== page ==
Wednesday, May 28, 2008

A Hole In The Boat!, or The Red-Hot Screw!

Aaaarrrghhh!

Last week I cut off the ends of the too-long machine screws that attach the coaming. About 1/2" too long, the machine screws extended down into the coaming and the ends scratched my daughter's legs when she was trying out the kayak in the pool. I used my dremel with a cut-off wheel to cut about 3/8" off of the installed screws. The first one dropped a red-hot piece of machine screw onto the seat and I realised that I had better do something to catch the cut-offs lest they fall onto the PVC fabric. The second one did the same thing and I had the same thought. The third one fell between the seat pieces and, surprise, surprise, burned a hole tight through the hull. I'm sure it would have been funny seeing me run into the house to grab a coffee cup of water and dump it (way too late to be effective) into the kayak only to have all of the water flow out of the nice clean hole melted in the fabric.

After that learning experience, I was finally motivated to prevent more holes. I used a wet rag laid out in the cockpit to catch the smoking hot screw pieces (wet to quickly cool the cut-offs and prevent the rag from burning). I also spread my cutting around a little more, cutting the screws nearly through then coming back to them later for a short final cut preventing the pieces from getting quite so hot. Once cutoff, the sharp ends of the machine screws were covered with an acorn nut.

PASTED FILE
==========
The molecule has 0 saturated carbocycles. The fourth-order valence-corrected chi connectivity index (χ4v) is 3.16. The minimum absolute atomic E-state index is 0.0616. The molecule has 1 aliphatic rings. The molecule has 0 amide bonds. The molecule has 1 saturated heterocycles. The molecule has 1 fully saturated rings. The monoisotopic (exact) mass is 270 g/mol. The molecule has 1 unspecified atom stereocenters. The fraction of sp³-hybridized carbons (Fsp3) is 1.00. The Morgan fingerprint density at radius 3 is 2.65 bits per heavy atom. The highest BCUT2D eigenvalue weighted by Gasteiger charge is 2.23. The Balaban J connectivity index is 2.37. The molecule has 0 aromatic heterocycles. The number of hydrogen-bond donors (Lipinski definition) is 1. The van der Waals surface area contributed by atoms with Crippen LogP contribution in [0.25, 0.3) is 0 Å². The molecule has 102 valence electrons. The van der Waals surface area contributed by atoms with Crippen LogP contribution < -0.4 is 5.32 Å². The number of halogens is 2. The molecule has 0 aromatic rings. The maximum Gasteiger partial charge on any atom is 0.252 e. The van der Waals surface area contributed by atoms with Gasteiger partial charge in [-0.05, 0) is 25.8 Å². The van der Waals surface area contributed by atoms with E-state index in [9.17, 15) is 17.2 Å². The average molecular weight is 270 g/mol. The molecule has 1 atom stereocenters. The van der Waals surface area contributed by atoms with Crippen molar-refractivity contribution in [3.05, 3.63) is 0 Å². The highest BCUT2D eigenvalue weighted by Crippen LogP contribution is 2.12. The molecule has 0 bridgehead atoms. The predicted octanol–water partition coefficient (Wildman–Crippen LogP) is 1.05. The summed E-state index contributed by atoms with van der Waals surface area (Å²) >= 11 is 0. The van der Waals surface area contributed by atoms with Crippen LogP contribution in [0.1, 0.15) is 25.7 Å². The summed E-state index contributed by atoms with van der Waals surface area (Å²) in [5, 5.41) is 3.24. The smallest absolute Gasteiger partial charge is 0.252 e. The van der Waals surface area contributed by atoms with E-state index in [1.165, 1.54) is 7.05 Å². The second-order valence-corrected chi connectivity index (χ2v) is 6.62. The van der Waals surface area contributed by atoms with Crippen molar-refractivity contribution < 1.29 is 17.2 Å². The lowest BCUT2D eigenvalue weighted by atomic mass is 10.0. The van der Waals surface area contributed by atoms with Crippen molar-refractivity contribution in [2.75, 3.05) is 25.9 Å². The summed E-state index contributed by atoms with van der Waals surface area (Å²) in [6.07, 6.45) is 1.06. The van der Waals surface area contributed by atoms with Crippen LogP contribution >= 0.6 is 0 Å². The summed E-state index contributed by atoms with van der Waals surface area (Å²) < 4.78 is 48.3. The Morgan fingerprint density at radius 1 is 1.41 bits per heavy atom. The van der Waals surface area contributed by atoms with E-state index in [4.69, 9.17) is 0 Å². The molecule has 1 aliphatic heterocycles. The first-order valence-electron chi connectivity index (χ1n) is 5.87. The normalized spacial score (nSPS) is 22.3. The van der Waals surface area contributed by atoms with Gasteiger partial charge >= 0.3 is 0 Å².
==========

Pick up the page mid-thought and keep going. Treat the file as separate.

The picture below shows the full-length stainless steel machine screws, the locking nuts, the acorn nuts and the cut off pieces, as well as the dremel with cut-off wheel.

Below, a freshly trimmed machine screw. The tube to inflate the bow flotation bag can be seen.

Below, a machine screw with locking nut and acorn nut.
The nice clean hole, about 1/4" in diameter, created by a piece of red-hot screw.

The patch to fix the hole, perhaps the last item to complete the kayak, installed this evening. The patch is about 2" by 1", many times larger than the actual hole, and is adjacent to the keel line.
By the way, the Yost-designed Sea Flea I think is now officially done. I'll take some pictures and post them soon. In addition to adding the patch, this evening I finished the outriggers. The girls and I are now working on a paddle.